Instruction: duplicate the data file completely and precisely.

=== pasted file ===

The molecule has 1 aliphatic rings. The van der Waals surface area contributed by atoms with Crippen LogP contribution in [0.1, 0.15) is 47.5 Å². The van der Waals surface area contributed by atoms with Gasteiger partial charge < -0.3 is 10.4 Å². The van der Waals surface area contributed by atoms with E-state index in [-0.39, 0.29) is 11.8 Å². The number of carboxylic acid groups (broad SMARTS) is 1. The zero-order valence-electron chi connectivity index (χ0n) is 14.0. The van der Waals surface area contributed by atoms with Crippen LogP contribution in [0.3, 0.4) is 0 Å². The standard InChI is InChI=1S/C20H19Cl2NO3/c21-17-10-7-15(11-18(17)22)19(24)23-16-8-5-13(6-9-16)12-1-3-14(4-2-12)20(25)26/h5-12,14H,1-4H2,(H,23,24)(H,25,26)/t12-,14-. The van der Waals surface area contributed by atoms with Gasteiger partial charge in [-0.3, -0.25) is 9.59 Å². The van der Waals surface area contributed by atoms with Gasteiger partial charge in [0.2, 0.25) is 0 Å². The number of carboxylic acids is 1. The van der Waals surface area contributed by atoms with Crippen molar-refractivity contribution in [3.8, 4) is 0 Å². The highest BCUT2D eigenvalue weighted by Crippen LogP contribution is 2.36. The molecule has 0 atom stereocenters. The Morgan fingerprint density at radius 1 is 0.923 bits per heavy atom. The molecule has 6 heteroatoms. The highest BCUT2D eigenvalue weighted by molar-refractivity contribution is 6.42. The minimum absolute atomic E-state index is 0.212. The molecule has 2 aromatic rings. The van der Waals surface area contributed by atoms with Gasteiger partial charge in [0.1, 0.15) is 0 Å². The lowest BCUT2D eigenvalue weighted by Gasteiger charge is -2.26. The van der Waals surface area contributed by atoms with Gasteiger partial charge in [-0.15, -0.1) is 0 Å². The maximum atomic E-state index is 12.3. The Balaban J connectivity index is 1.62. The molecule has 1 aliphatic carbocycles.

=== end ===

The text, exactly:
The molecule has 1 aliphatic rings. The van der Waals surface area contributed by atoms with Crippen LogP contribution in [0.1, 0.15) is 47.5 Å². The van der Waals surface area contributed by atoms with Gasteiger partial charge < -0.3 is 10.4 Å². The van der Waals surface area contributed by atoms with E-state index in [-0.39, 0.29) is 11.8 Å². The number of carboxylic acid groups (broad SMARTS) is 1. The zero-order valence-electron chi connectivity index (χ0n) is 14.0. The van der Waals surface area contributed by atoms with Crippen LogP contribution in [0.3, 0.4) is 0 Å². The standard InChI is InChI=1S/C20H19Cl2NO3/c21-17-10-7-15(11-18(17)22)19(24)23-16-8-5-13(6-9-16)12-1-3-14(4-2-12)20(25)26/h5-12,14H,1-4H2,(H,23,24)(H,25,26)/t12-,14-. The van der Waals surface area contributed by atoms with Gasteiger partial charge in [-0.3, -0.25) is 9.59 Å². The van der Waals surface area contributed by atoms with Gasteiger partial charge in [0.2, 0.25) is 0 Å². The number of carboxylic acids is 1. The van der Waals surface area contributed by atoms with Crippen molar-refractivity contribution in [3.8, 4) is 0 Å². The highest BCUT2D eigenvalue weighted by Crippen LogP contribution is 2.36. The molecule has 0 atom stereocenters. The Morgan fingerprint density at radius 1 is 0.923 bits per heavy atom. The molecule has 6 heteroatoms. The highest BCUT2D eigenvalue weighted by molar-refractivity contribution is 6.42. The minimum absolute atomic E-state index is 0.212. The molecule has 2 aromatic rings. The van der Waals surface area contributed by atoms with Gasteiger partial charge in [0.1, 0.15) is 0 Å². The lowest BCUT2D eigenvalue weighted by Gasteiger charge is -2.26. The van der Waals surface area contributed by atoms with Gasteiger partial charge in [-0.15, -0.1) is 0 Å². The maximum atomic E-state index is 12.3. The Balaban J connectivity index is 1.62. The molecule has 1 aliphatic carbocycles.